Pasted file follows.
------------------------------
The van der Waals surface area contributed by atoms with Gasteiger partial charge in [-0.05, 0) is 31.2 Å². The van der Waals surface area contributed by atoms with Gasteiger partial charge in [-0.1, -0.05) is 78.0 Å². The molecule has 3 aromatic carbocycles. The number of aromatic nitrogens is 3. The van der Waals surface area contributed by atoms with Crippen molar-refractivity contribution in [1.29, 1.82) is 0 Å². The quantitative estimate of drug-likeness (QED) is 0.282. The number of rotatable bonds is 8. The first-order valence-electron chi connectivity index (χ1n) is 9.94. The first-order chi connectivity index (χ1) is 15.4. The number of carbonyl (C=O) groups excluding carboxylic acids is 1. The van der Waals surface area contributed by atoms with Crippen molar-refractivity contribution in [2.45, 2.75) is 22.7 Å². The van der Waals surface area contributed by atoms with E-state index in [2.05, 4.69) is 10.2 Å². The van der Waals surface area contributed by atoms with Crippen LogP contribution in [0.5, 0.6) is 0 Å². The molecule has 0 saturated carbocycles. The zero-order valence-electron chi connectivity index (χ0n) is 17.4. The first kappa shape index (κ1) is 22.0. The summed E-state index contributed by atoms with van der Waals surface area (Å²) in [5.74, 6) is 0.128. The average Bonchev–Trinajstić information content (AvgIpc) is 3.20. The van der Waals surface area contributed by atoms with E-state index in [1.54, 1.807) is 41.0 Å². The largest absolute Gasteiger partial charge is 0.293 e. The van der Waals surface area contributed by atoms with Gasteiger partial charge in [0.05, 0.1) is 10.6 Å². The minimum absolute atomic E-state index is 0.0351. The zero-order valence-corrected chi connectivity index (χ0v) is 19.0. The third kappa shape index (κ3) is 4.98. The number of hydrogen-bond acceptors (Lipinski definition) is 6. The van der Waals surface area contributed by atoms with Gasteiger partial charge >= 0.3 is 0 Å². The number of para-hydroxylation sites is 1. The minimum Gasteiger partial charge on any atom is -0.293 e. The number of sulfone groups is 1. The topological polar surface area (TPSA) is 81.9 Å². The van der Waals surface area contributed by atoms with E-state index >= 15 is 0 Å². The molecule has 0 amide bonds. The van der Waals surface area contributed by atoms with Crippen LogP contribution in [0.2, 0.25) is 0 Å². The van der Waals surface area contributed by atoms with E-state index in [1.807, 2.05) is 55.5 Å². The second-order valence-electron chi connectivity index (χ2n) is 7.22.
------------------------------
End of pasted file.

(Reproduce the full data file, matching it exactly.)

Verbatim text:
The van der Waals surface area contributed by atoms with Gasteiger partial charge in [-0.05, 0) is 31.2 Å². The van der Waals surface area contributed by atoms with Gasteiger partial charge in [-0.1, -0.05) is 78.0 Å². The molecule has 3 aromatic carbocycles. The number of aromatic nitrogens is 3. The van der Waals surface area contributed by atoms with Crippen molar-refractivity contribution in [1.29, 1.82) is 0 Å². The quantitative estimate of drug-likeness (QED) is 0.282. The number of rotatable bonds is 8. The first-order valence-electron chi connectivity index (χ1n) is 9.94. The first-order chi connectivity index (χ1) is 15.4. The number of carbonyl (C=O) groups excluding carboxylic acids is 1. The van der Waals surface area contributed by atoms with Crippen molar-refractivity contribution in [2.45, 2.75) is 22.7 Å². The van der Waals surface area contributed by atoms with E-state index in [2.05, 4.69) is 10.2 Å². The van der Waals surface area contributed by atoms with Crippen LogP contribution in [0.5, 0.6) is 0 Å². The molecule has 0 saturated carbocycles. The zero-order valence-electron chi connectivity index (χ0n) is 17.4. The first kappa shape index (κ1) is 22.0. The summed E-state index contributed by atoms with van der Waals surface area (Å²) in [5.74, 6) is 0.128. The average Bonchev–Trinajstić information content (AvgIpc) is 3.20. The van der Waals surface area contributed by atoms with E-state index in [1.54, 1.807) is 41.0 Å². The largest absolute Gasteiger partial charge is 0.293 e. The van der Waals surface area contributed by atoms with Gasteiger partial charge in [0.05, 0.1) is 10.6 Å². The minimum absolute atomic E-state index is 0.0351. The zero-order valence-corrected chi connectivity index (χ0v) is 19.0. The third kappa shape index (κ3) is 4.98. The number of hydrogen-bond acceptors (Lipinski definition) is 6. The van der Waals surface area contributed by atoms with Gasteiger partial charge >= 0.3 is 0 Å². The number of para-hydroxylation sites is 1. The minimum Gasteiger partial charge on any atom is -0.293 e. The number of sulfone groups is 1. The topological polar surface area (TPSA) is 81.9 Å². The van der Waals surface area contributed by atoms with E-state index >= 15 is 0 Å². The molecule has 0 amide bonds. The van der Waals surface area contributed by atoms with Crippen LogP contribution in [0.2, 0.25) is 0 Å². The van der Waals surface area contributed by atoms with E-state index in [1.807, 2.05) is 55.5 Å². The second-order valence-electron chi connectivity index (χ2n) is 7.22.